Military chaplains are endorsed by religious organizations and employed by the Department of Defense. As federal chaplains, they are required to have 72 hours of graduate education in pastoral studies (M.Div. or its equivalent) and receive branch-specific training at Chaplain Corps schools. Chaplains provide religious and spiritual care to military personnel, ethical guidance to commanding officers, and partner with social workers and mental health professionals in responding to a variety of issues impacting active duty, reserve, and guard personnel and their families.
The Armed Forces Chaplain Board (AFCB) represents chaplaincy in the Department of Defense and is made up of the Chiefs of Chaplains for each branch of the armed services. This board determines the baseline credentialing standards for all chaplains (service requirements may be more stringent). The AFCB communicates requirements and standards to the religious organizations whose agents endorse individuals for military chaplaincy. A list of endorsing agents can be found here. Each branch also offers opportunities for exploring chaplaincy careers through their Chaplain Candidate Programs (information for the Army, Navy, and Air Force Chaplain Candidate Programs can be found on their recruiting websites).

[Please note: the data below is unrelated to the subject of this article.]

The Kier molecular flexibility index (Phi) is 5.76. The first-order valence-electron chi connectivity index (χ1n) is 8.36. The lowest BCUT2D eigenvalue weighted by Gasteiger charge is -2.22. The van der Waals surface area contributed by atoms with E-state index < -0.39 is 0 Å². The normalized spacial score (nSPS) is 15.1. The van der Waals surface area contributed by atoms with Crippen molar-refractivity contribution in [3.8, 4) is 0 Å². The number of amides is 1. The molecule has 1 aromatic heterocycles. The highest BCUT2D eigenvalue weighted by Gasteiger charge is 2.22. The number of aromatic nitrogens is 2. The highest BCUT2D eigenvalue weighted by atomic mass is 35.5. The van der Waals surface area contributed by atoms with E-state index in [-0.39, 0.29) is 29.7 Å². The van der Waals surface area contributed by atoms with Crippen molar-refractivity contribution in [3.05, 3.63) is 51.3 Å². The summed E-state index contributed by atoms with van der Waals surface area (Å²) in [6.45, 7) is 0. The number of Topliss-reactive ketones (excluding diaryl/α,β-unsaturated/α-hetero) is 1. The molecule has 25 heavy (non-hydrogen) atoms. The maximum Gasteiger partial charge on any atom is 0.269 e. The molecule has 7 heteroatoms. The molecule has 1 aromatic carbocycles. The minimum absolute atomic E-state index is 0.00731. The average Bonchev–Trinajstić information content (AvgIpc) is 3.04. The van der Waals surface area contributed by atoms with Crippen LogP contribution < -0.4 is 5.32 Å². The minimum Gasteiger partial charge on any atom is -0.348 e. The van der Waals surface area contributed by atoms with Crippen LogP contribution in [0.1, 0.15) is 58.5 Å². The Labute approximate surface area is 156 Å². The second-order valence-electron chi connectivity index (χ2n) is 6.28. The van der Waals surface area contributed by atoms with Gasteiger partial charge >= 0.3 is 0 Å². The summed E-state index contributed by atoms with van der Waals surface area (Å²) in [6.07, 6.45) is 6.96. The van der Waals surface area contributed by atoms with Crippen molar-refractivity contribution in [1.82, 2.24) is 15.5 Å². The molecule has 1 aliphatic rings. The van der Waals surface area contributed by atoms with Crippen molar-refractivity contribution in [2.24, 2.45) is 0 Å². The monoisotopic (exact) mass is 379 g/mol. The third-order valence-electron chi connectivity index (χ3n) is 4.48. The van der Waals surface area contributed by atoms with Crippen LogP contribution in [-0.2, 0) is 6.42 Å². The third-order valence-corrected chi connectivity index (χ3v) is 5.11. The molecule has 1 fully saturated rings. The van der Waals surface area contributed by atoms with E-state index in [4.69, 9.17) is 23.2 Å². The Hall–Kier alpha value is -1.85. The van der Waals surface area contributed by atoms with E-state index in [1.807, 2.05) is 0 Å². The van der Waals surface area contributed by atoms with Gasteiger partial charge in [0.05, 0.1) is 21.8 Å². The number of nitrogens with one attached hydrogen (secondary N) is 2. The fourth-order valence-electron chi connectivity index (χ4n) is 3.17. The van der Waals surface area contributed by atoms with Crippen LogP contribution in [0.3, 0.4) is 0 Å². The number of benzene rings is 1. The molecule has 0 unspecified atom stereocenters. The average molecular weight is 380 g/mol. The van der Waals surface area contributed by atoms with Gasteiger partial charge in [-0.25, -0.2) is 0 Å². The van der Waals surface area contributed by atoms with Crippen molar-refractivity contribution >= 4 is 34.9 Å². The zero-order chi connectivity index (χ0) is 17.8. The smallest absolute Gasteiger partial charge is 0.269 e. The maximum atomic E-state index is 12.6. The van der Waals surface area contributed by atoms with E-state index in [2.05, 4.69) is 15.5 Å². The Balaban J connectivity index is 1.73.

Recent collaborations between endorsers, theological educators, chaplains, and military leaders feature discussions about how to best prepare military chaplains for 21st century chaplaincy. Examples include the following: If you’ve got more resources you think we should include on this sector, let us know at email@example.com.